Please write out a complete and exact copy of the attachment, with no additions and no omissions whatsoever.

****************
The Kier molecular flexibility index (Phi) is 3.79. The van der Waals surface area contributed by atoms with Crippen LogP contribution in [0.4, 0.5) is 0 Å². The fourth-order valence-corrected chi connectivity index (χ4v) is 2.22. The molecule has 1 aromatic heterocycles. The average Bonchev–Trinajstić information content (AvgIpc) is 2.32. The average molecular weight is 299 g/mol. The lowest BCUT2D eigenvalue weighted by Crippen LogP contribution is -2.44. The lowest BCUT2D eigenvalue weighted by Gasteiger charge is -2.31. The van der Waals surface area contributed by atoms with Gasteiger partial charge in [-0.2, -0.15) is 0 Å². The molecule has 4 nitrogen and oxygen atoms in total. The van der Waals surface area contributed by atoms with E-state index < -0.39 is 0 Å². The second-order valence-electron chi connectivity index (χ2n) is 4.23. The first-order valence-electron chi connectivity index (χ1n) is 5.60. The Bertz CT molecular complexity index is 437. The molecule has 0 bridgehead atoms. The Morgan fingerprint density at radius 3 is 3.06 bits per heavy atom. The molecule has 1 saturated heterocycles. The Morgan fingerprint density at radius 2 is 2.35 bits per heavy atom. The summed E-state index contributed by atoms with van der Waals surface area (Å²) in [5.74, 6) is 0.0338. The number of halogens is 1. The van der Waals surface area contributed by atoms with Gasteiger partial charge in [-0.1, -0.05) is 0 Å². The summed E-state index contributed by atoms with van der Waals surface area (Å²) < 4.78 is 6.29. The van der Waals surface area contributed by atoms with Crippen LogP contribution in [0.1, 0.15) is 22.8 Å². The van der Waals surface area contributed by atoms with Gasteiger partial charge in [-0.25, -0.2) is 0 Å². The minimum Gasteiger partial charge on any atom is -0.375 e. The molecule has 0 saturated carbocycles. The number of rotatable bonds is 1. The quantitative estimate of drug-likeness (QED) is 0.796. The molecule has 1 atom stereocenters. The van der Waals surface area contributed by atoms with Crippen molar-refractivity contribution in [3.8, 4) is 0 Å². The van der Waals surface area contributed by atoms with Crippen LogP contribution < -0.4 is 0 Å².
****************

The Kier molecular flexibility index (Phi) is 3.79. The van der Waals surface area contributed by atoms with Crippen LogP contribution in [0.4, 0.5) is 0 Å². The fourth-order valence-corrected chi connectivity index (χ4v) is 2.22. The molecule has 1 aromatic heterocycles. The average Bonchev–Trinajstić information content (AvgIpc) is 2.32. The average molecular weight is 299 g/mol. The lowest BCUT2D eigenvalue weighted by Crippen LogP contribution is -2.44. The lowest BCUT2D eigenvalue weighted by Gasteiger charge is -2.31. The van der Waals surface area contributed by atoms with Gasteiger partial charge in [-0.2, -0.15) is 0 Å². The molecule has 4 nitrogen and oxygen atoms in total. The van der Waals surface area contributed by atoms with E-state index < -0.39 is 0 Å². The second-order valence-electron chi connectivity index (χ2n) is 4.23. The first-order valence-electron chi connectivity index (χ1n) is 5.60. The Bertz CT molecular complexity index is 437. The molecule has 0 bridgehead atoms. The Morgan fingerprint density at radius 3 is 3.06 bits per heavy atom. The molecule has 1 saturated heterocycles. The Morgan fingerprint density at radius 2 is 2.35 bits per heavy atom. The summed E-state index contributed by atoms with van der Waals surface area (Å²) in [5.74, 6) is 0.0338. The number of halogens is 1. The van der Waals surface area contributed by atoms with Gasteiger partial charge in [-0.1, -0.05) is 0 Å². The summed E-state index contributed by atoms with van der Waals surface area (Å²) < 4.78 is 6.29. The van der Waals surface area contributed by atoms with Crippen LogP contribution in [0.1, 0.15) is 22.8 Å². The van der Waals surface area contributed by atoms with Gasteiger partial charge in [-0.25, -0.2) is 0 Å². The minimum Gasteiger partial charge on any atom is -0.375 e. The molecule has 0 saturated carbocycles. The number of rotatable bonds is 1. The quantitative estimate of drug-likeness (QED) is 0.796. The molecule has 1 atom stereocenters. The van der Waals surface area contributed by atoms with Crippen molar-refractivity contribution in [3.8, 4) is 0 Å². The van der Waals surface area contributed by atoms with Crippen LogP contribution < -0.4 is 0 Å².